As many reasons as there are to leave a career and stay home to raise a family there are just as many reasons to reenter the workforce after becoming a parent. Whether the decision was a financial one or more for social reasons (and possibly enjoying conversations with other adults as opposed to littles), returning to the workforce will take some planning. Even if you were only gone for a few years, technology has radically changed just within the past decade. In other words, the job that you left before staying home with the kids may not be the same one that is available during your current job search. For these reasons, below are several tips on how to move your career forward after taking time off:
- Conduct a self-assessment: first and foremost, ask yourself why you want to re-enter the workforce. The reasoning behind the need to return will guide your search as well as how you want to market yourself while on the job hunt;
- If you’ve kept in touch, access your network: informal lunches or coffee dates just to let former coworkers know you are seeking work – even if they do not have leads or job offers for you – will not only get you out of the house but give you the opportunity to network and meet with others;
- Look into your career interests: this is a great opportunity to honestly look at your passion, especially if you are not crazy about going back to what you used to do before kids came into the picture. Meeting and spending time with people that work in fields that sound interesting is a good place to start;
- Update your resume: use this time to account for the gap(s) in your work history, and make sure to highlight the non-paid work that has benefits to your overall experience;
- Look for family-friendly jobs: whether a 9-5 or a more flexible schedule is what suits your needs best during this chapter of your life, do not shy away from answering tough questions about gaps in work history and negotiating flex time so that you can make your own work-life balance;
- Recalibrate your standards: during the interview process, do not shy away from the realities of your time away from the workforce, and why you chose to stay at home – to raise your children and manage a household;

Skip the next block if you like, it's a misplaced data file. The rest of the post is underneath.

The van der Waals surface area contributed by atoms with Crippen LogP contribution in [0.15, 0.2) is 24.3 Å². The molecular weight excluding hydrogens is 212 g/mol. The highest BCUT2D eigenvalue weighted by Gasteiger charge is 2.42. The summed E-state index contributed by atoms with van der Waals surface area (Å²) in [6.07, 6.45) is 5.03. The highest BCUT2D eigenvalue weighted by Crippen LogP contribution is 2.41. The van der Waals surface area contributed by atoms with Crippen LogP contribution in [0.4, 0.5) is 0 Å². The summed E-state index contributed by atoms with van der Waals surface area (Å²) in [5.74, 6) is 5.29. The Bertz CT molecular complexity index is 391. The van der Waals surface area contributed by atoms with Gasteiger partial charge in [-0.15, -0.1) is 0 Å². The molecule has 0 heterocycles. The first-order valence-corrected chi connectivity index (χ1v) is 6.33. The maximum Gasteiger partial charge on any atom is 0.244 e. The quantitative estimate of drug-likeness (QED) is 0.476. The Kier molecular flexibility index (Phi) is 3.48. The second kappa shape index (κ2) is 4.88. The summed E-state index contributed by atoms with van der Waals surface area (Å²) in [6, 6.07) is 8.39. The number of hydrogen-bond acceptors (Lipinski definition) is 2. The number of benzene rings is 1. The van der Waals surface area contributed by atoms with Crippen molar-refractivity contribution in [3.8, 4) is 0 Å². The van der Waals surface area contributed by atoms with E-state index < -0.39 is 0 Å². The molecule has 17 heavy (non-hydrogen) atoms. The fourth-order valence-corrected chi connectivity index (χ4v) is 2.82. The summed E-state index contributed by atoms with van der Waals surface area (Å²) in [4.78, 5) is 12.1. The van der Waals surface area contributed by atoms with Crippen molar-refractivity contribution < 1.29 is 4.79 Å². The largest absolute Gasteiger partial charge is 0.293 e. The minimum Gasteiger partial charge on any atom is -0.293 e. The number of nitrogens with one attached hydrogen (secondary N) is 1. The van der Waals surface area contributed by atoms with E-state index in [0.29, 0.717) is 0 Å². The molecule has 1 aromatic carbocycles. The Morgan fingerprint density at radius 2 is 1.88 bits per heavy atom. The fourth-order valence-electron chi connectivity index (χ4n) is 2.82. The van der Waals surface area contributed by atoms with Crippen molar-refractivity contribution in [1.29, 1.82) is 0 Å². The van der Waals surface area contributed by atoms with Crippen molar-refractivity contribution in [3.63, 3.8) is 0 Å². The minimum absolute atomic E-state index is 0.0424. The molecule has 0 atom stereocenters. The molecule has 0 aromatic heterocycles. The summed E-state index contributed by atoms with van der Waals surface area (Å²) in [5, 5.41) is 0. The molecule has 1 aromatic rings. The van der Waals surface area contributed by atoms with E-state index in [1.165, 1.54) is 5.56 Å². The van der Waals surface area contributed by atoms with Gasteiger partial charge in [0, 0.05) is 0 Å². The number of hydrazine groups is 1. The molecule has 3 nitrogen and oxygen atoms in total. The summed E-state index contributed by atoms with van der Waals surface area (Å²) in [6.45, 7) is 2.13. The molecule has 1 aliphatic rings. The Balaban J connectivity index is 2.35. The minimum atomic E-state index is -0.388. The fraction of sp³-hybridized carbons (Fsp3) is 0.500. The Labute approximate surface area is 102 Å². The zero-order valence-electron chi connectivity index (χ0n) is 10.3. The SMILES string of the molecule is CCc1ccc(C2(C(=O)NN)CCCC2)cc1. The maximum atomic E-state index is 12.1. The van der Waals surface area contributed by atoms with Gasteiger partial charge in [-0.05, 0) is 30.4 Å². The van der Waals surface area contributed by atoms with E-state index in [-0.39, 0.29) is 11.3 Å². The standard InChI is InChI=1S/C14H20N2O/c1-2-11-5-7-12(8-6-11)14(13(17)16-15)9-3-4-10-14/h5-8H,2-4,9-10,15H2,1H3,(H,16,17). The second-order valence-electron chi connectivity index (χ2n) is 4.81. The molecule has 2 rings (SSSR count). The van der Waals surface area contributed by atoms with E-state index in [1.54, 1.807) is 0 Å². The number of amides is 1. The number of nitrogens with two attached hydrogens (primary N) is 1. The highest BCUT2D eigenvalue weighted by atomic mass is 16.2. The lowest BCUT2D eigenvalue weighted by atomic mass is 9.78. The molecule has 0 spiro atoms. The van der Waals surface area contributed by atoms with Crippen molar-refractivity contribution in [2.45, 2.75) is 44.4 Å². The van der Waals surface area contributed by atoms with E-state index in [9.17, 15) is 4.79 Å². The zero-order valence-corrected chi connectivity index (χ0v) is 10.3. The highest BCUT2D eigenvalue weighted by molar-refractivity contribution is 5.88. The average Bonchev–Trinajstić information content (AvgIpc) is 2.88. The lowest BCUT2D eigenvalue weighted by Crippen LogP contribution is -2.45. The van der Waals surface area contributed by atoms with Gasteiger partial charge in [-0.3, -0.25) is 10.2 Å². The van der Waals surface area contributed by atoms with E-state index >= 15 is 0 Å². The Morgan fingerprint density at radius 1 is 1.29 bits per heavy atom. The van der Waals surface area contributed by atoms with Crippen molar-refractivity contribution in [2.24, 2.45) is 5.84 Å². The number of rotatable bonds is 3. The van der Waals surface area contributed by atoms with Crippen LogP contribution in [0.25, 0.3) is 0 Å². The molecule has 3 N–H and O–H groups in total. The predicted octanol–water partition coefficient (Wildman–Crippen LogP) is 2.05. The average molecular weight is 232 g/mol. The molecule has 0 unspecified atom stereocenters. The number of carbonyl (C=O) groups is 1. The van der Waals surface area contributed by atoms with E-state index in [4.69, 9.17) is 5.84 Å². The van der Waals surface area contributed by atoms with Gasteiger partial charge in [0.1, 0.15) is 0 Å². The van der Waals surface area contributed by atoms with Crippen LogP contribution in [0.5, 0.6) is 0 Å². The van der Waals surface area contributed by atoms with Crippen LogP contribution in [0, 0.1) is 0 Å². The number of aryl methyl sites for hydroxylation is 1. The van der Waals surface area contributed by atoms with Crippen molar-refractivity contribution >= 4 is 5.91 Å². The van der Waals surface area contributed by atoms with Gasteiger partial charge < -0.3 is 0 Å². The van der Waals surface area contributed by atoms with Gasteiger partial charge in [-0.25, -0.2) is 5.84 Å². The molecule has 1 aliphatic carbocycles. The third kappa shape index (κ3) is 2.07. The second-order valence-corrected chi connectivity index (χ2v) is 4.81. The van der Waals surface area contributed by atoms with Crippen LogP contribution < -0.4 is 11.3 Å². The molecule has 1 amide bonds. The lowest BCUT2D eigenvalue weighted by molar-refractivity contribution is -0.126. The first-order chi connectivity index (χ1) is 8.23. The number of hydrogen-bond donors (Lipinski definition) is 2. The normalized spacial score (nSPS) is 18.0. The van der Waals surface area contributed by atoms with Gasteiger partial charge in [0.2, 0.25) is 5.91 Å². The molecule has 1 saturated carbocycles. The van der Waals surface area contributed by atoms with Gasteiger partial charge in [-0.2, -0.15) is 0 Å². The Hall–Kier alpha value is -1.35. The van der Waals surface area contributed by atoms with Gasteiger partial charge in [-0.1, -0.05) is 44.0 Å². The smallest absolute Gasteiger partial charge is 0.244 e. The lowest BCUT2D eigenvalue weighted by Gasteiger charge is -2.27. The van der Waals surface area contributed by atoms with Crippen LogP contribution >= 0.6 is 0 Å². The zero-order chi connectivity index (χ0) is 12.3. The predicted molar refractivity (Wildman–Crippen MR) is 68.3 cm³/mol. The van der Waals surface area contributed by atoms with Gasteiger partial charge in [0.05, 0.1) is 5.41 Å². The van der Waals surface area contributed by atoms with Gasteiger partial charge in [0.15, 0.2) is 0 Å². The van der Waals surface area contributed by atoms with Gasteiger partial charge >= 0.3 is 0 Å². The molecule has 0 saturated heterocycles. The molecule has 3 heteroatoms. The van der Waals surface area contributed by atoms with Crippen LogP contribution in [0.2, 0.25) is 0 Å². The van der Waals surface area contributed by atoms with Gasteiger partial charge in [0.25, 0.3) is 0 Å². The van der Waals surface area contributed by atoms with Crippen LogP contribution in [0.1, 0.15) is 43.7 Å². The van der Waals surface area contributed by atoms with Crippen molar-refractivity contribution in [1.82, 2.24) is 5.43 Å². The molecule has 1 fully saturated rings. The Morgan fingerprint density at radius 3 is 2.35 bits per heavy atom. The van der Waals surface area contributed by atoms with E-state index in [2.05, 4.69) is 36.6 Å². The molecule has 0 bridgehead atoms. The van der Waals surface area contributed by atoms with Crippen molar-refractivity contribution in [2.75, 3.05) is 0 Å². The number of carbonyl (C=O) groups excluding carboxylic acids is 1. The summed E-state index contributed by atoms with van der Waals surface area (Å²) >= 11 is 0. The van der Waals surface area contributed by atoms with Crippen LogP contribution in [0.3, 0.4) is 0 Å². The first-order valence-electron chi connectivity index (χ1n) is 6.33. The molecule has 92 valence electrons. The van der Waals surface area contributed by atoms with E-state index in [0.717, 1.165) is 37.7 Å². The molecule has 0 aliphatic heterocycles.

- Do not keep quiet: studies show that 70 percent of all jobs are landed through networking – this means volunteer groups, play date parents, and other social gatherings are perfect places to let people know you are looking to return to the workforce.
Gender Discrimination Attorney
If you or someone you know believes they have been discriminated against in the workforce because of gender, contact seasoned gender discrimination attorneys right away to learn about your rights under federal and state law. The legal professionals at Ricotta & Marks, P.C. have more than two decades of combined experience handling employment law matters and are dedicated to protecting your livelihood. Call (347) 464-8694 today to schedule your initial case evaluation.
While returning to work after taking time off to start a family can be difficult, it is important to know that there are several laws in place that protect individuals from gender discrimination in the workplace during the interview process and once hired. Title VII of the Civil Rights Act of 1964 prohibits any discrimination in the workplace based on gender. In addition to Title VII, other laws protect individuals from gender-based workplace discrimination. These include the Pregnancy Discrimination Act (PDA) and the Equal Pay Act (EPA).